(p. 75) Devices not only get better, they also get cheaper while they get better. We turn around to peer through our window into the past and realize there wasn’t window glass back then. The past also lacked machine-woven cloth, refrigerators, steel, photographs, and the entire warehouse of goods spilling into the aisles of our local superstore. We can trace this cornucopia back along a diminishing curve to the Neolithic era. Craft from ancient times can surprise us in its sophistication, but in sheer quantity, variety, and complexity, it pales against modern inventions. The proof of this is clear: We buy the new over the old. Given the choice between an old-fashioned tool and a new one, most people–in the past as well as now–would grab the newer one. A very few will collect old tools, but as big as eBay is, and flea markets anywhere in the world, they are dwarfed by the market of the new. But if the new is not really better, and we keep reaching for it, then we are consistently duped or consistently dumb. The more likely reason we seek the new is that new things do get better. And of course there are more new things to choose from.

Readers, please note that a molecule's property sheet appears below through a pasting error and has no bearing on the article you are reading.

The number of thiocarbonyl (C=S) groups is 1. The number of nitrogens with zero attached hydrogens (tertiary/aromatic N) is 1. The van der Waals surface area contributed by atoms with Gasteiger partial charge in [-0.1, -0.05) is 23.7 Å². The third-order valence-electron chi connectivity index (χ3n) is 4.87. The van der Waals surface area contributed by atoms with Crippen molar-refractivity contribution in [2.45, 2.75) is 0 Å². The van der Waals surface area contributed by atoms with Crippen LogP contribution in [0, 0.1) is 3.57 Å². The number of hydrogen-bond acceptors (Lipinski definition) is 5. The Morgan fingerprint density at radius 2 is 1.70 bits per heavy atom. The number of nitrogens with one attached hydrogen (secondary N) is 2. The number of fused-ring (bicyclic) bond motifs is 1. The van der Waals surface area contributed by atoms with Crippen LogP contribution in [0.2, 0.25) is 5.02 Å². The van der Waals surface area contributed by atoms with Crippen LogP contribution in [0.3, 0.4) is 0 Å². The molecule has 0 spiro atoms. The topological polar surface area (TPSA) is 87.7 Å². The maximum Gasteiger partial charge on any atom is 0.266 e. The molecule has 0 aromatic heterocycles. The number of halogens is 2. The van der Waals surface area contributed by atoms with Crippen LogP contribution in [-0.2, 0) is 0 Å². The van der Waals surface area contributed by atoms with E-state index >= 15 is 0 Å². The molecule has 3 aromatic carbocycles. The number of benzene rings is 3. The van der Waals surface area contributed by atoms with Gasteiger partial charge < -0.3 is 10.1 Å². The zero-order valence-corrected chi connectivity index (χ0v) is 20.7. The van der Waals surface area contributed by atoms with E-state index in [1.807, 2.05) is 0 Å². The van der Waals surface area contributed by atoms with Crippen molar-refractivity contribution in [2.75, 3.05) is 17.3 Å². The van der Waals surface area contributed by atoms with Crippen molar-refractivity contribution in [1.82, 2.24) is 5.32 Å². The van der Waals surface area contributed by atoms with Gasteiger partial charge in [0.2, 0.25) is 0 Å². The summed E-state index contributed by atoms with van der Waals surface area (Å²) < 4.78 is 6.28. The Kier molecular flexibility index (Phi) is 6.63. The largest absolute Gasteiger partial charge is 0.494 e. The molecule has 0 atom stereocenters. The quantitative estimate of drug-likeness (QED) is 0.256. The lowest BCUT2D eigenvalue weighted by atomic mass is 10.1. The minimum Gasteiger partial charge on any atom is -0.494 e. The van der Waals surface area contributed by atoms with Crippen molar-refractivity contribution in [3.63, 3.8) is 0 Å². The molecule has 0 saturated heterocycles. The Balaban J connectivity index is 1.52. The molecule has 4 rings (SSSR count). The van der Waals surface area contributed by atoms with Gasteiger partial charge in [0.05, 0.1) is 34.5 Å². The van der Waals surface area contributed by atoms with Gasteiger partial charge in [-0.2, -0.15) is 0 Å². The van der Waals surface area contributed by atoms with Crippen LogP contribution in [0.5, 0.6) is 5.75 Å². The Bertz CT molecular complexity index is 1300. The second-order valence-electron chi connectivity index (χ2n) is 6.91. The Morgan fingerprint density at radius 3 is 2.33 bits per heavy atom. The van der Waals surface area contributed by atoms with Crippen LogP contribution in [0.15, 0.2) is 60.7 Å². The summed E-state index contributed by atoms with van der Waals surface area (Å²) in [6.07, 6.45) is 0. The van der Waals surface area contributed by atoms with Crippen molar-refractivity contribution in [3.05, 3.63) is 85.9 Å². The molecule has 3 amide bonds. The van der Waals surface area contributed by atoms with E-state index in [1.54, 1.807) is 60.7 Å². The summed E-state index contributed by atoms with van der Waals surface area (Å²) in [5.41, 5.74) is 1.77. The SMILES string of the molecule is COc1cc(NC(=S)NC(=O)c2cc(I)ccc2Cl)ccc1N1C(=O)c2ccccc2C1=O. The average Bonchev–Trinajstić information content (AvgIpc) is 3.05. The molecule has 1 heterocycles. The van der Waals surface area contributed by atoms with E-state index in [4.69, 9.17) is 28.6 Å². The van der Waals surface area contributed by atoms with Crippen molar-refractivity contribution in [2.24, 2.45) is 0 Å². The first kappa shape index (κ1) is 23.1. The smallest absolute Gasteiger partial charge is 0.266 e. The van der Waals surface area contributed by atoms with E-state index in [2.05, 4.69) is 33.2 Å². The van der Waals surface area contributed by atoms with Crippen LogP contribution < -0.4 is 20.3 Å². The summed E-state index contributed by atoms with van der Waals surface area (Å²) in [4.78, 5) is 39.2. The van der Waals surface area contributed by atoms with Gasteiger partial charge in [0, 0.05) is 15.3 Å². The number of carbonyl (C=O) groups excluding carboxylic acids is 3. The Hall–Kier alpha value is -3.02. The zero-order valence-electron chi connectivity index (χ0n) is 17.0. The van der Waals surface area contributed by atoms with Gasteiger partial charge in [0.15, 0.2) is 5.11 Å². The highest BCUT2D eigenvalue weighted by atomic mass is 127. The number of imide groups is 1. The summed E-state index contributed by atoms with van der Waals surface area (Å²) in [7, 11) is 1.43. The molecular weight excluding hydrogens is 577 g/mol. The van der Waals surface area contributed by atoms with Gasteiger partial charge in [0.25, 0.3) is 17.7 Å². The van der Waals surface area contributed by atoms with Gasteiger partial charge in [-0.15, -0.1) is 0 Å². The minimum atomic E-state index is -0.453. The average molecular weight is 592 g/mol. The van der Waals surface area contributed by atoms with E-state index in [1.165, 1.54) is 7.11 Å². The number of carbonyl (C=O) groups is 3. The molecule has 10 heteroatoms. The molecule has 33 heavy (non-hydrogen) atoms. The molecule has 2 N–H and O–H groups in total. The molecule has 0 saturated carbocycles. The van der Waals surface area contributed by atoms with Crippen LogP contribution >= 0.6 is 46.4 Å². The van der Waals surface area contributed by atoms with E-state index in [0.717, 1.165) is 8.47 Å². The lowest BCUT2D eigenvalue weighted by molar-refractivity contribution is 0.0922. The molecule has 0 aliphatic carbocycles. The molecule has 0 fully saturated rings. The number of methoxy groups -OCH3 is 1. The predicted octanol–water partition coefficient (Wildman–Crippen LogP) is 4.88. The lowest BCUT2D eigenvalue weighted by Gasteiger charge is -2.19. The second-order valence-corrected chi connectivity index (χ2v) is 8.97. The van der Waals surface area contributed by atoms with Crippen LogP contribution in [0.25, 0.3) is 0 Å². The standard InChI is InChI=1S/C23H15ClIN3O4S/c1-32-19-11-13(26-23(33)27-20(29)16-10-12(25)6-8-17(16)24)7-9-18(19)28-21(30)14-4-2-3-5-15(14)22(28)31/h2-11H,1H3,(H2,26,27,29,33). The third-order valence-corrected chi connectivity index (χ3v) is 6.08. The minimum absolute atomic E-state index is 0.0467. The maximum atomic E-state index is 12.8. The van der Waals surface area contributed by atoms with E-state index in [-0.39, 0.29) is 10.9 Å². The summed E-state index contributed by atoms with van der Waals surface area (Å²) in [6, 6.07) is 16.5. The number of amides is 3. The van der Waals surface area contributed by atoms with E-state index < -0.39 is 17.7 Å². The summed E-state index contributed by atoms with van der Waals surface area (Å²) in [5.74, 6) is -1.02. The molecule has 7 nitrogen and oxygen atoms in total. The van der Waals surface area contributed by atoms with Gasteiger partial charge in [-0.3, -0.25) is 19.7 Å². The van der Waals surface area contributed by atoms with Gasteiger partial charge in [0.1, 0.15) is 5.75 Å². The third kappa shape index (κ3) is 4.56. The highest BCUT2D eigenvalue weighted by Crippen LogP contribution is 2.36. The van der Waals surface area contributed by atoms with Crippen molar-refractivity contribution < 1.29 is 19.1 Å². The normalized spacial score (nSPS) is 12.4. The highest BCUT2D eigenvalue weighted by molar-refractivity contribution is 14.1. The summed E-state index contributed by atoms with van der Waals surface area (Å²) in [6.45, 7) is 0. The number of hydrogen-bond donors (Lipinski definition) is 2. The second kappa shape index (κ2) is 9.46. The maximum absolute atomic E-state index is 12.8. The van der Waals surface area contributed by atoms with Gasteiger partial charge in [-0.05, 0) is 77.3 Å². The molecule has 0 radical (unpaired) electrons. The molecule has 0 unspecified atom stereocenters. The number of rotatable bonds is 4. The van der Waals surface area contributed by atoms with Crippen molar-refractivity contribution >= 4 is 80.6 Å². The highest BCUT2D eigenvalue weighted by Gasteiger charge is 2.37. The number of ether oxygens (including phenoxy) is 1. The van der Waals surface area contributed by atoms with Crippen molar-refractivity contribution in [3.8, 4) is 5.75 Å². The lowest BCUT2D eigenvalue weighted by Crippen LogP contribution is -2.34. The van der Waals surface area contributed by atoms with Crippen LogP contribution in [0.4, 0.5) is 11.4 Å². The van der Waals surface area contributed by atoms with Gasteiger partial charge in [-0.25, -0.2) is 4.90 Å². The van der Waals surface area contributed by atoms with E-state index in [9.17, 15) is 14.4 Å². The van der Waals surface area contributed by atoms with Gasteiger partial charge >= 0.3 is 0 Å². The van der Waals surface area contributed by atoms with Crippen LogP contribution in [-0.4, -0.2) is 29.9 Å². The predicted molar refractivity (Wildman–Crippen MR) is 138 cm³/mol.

Kelly, Kevin. What Technology Wants. New York: Viking Adult, 2010.